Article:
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Em & Dub counter

Dub Truong and Emilie Cox admit they are an unlikely pairing.

Dub, whose real name is Wayne, is of Chinese descent and the son of Vietnamese refugees. Emilie is the daughter of a Southern Baptist minister and is a trained opera singer. They both moved to the Valley in 2013, Dub from Canada and Emilie from her home in South Carolina.

Dub, a pediatric surgeon, and Emilie, a surgery technician, both work at Cardon Children’s Medical Center in Mesa where they first met in the operating room.

“It was Grey’s Anatomy all the way,” Emilie recalls in a soft southern drawl.

When the couple decided to begin living together, they searched for houses in Southern Scottsdale because of its location. Dub and Emilie liked the idea of being halfway between downtown Scottsdale and downtown Tempe. All Southern Scottsdale’s outdoor recreational opportunities and amenities also appealed to them.

Dub and Emilie spent quite a bit of time online looking at photos of houses throughout the area. One home caught their eye. Built in 1963, the 1,999-square-foot home had been completely remodeled, but the integrity of the Mid Century motif had been retained.

“The pictures really looked nice, but we learned that the houses usually didn’t live up to the photos we saw online,” says Dub, who is an amateur photographer. “This house was different. It was actually better than the photos.

Emilie confesses that until she and Dub moved into the house about a year ago, she didn’t know much about Mid Century design. However, she liked the open spaces in the house that fit her and Dub’s lifestyle. So it didn’t take long for Emilie to appreciate how the home met one of their most important criteria: “Because of the openness, no matter where each one of us is in the house, we feel like we’re together.”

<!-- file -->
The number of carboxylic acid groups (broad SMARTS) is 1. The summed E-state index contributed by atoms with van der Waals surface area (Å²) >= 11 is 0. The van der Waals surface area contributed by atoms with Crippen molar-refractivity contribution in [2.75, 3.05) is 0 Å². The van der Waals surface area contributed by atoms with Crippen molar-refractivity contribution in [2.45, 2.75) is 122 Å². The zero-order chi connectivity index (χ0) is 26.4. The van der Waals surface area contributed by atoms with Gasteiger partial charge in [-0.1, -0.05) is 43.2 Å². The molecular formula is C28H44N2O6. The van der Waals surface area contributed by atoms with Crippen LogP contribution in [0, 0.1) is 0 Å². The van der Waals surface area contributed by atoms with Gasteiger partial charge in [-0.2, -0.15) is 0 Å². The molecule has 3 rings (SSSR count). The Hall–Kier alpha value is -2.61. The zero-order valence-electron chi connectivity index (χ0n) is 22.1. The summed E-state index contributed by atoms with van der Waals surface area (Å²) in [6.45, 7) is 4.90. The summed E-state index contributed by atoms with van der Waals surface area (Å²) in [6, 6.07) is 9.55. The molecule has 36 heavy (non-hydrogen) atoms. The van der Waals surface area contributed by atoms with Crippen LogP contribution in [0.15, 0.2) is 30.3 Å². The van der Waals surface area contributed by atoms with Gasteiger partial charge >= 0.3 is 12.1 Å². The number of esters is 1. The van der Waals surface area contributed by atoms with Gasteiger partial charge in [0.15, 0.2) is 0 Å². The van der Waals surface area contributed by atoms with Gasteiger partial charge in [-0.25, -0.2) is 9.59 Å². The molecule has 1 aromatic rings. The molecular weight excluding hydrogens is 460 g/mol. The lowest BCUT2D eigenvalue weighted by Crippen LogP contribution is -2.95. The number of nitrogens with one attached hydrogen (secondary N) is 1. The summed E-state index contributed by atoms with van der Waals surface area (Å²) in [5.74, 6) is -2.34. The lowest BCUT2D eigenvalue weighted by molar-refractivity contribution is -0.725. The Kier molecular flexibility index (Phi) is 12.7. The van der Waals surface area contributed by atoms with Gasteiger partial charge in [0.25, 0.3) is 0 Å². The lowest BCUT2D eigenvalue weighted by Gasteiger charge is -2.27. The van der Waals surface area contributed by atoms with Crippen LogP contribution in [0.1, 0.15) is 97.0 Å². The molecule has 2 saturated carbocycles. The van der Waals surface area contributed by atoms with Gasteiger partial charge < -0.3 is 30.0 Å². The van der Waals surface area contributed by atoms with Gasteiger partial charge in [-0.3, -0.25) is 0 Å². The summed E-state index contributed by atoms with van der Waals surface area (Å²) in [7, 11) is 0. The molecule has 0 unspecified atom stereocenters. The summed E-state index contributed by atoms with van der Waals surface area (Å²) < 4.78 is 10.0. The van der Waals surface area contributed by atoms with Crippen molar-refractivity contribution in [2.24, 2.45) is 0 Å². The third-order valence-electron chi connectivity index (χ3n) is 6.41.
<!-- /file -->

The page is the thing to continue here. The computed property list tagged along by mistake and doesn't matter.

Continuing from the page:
Entering through the front door, what Emilie described is instantly apparent.

Dub has set up his office workspace just inside the home’s entryway. Recognizing the uniqueness of having his full-size desk and computer in what is technically the front room, Dub says: “When I have work to do, like studying patients’ x-rays on my computer, I can still be part of the action. Emilie can be watching TV in the front room and I can be working at my desk, but we’re together.”

Wood floors extend from the front door through the living room into the spacious kitchen. A 15-foot sliding glass door stretches along the length of the back wall which, when opened, reveals one of the most unique features of the home. When the door is pulled open, it actually disappears into a wall, creating total access to the charming backyard.

The “disappearing door” is the epitome of the concept of “bringing the outside inside.” It’s also another way of creating even more space for parties or merely for Dub and Emilie’s own enjoyment on a warm day.

Dub and Emilie’s home in Village Grove is the perfect place for both of them to treasure together.

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